Recipe Review

Smitten Kitchen’s Tuna Salad Is for Folks Who Love Mix-ins, but Not Mayo

published Mar 2, 2022
We independently select these products—if you buy from one of our links, we may earn a commission. All prices were accurate at the time of publishing.
Post Image
Credit: Photo: Joe Lingeman; Food Styling: Jesse Szewczyk

In my hunt to find the internet’s most exciting tuna salad recipe, I obviously had to check in with Deb over at Smitten Kitchen to see what she had on her site. In a confusing series of events, my research uncovered she does have a tuna salad, but it mysteriously lives on the same page as her Silky Cauliflower Soup recipe. The source of the recipe is actually from the New York Times (by Toby Cecchini) in 2004. But once I found the recipe — which definitely veers away from your classic deli version — I was 100% set on trying it.

Get the recipe: Smitten Kitchen’s Dill and Pepperoncini Tuna Salad (scroll down past the cauliflower soup)

Credit: Photo: Joe Lingeman; Food Styling: Jesse Szewczyk

How to Make Smitten Kitchen’s Dill and Pepperoncini Tuna Salad

To make this tuna salad, mix two cans of oil-packed tuna with finely chopped scallions, julienned pepperoncini peppers, fresh dill, roughly chopped roasted/smoked almonds, olive oil (or the reserved oil from the tuna), Dijon mustard, whole grain mustard, balsamic vinegar, fresh lemon juice, salt, and pepper. Whew. Definitely a longer ingredient list than your average tuna salad, but nothing too wild as far as the method is concerned.

My Honest Review of Smitten Kitchen’s Dill and Pepperoncini Tuna Salad

I was so excited to try this salad because of the fun ingredient additions. Roasted almonds, pepperoncini peppers, fresh dill, two kinds of mustards, and balsamic vinegar? Sounds like heaven. All of these additions were obviously non-traditional, but they totally worked, and I would happily add any of these ingredients to a tuna salad again. The toasted almonds were delicious and I genuinely felt like the presence of two kinds of mustards did wonders for the flavor and texture of the salad. I loved the subtle hit of spiciness that the pepperoncinis imparted. Why aren’t more tuna salads a little spicy, huh?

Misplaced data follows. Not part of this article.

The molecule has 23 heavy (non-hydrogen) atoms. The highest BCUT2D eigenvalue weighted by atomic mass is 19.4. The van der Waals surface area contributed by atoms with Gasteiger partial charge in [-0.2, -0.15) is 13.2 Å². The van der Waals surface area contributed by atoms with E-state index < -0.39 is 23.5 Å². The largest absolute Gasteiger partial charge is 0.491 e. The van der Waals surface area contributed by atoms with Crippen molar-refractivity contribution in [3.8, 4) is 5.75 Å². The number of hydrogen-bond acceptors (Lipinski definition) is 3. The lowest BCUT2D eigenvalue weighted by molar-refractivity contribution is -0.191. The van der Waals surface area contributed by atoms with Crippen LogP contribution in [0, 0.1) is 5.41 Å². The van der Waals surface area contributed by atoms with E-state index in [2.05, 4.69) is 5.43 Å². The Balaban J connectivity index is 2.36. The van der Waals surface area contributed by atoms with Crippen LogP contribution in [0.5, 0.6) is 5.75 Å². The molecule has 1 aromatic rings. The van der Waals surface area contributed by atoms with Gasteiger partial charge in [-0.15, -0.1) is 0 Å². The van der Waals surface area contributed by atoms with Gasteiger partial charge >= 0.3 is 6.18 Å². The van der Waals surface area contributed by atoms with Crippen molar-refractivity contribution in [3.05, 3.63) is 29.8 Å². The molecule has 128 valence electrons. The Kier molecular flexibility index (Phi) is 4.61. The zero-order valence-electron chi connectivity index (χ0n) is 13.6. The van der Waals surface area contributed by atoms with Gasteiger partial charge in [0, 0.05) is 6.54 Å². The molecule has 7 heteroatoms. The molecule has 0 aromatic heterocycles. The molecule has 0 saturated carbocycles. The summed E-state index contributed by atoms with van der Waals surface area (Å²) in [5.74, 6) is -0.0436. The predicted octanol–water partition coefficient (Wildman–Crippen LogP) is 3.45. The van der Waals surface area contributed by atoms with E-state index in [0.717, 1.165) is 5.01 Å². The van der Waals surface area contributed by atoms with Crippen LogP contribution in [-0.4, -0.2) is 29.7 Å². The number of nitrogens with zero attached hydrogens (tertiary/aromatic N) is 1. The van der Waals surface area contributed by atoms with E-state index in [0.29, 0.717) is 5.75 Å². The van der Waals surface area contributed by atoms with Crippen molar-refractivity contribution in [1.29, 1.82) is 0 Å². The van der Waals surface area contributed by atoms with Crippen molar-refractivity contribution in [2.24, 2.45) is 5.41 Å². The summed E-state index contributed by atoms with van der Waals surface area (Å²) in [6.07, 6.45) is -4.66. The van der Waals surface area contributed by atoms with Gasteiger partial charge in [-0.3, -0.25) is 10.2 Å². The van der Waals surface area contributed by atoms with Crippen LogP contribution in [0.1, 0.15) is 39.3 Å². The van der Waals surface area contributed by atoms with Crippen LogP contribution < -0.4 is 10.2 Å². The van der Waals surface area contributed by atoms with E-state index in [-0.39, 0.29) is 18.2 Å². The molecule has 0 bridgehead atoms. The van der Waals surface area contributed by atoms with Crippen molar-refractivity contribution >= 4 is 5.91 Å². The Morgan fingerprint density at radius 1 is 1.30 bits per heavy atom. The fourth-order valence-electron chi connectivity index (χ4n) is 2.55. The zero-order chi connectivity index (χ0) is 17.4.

Credit: Photo: Joe Lingeman; Food Styling: Jesse Szewczyk

My biggest grievance with this tuna salad is the absence of mayo. I am all for riffing and opting for non-traditional recipes, but I think every tuna salad needs some mayo. Even though this salad compensated for the lack of mayo by adding olive oil as a substitute fat, I still felt like I was missing the creaminess and full-bodied texture of mayonnaise. Even visually, this tuna salad didn’t look like your classic tuna salad because there was no mayo to lighten up the color and texture. Don’t get me wrong — the ratios of all the ingredients were spot-on. I just can’t help that I was longing for a lil’ bit of mayo.

I know that mayonnaise can be a pretty divisive ingredient, so if you absolutely hate mayo this might be your recipe. However, if you’re a tuna salad purist, then this one might not be for you.

A Couple of Tips If You Make Smitten Kitchen’s Dill and Pepperoncini Tuna Salad

  1. I would definitely make this tuna salad again, except my only edit would be to swap the olive oil with mayonnaise. I much prefer the creaminess of mayo and I simply don’t want a tuna salad without some.
  2. The recipe calls for oil-packed tuna, but Deb mentions that she’s made it two ways: with oil-packed tuna mixed with the oil that’s in the can or jar and using water-packed tuna mixed with olive oil. It all comes down to personal preference (and what you can find at the store), but know that you’ve got options.
  3. Because this recipe relies on canned tuna and olive oil, this is definitely a tuna salad worth splurging on the nicest can of tuna you can find at the store. There are lots of great options in stores these days; one of my favorites is Fishwife.

Rating: 7/10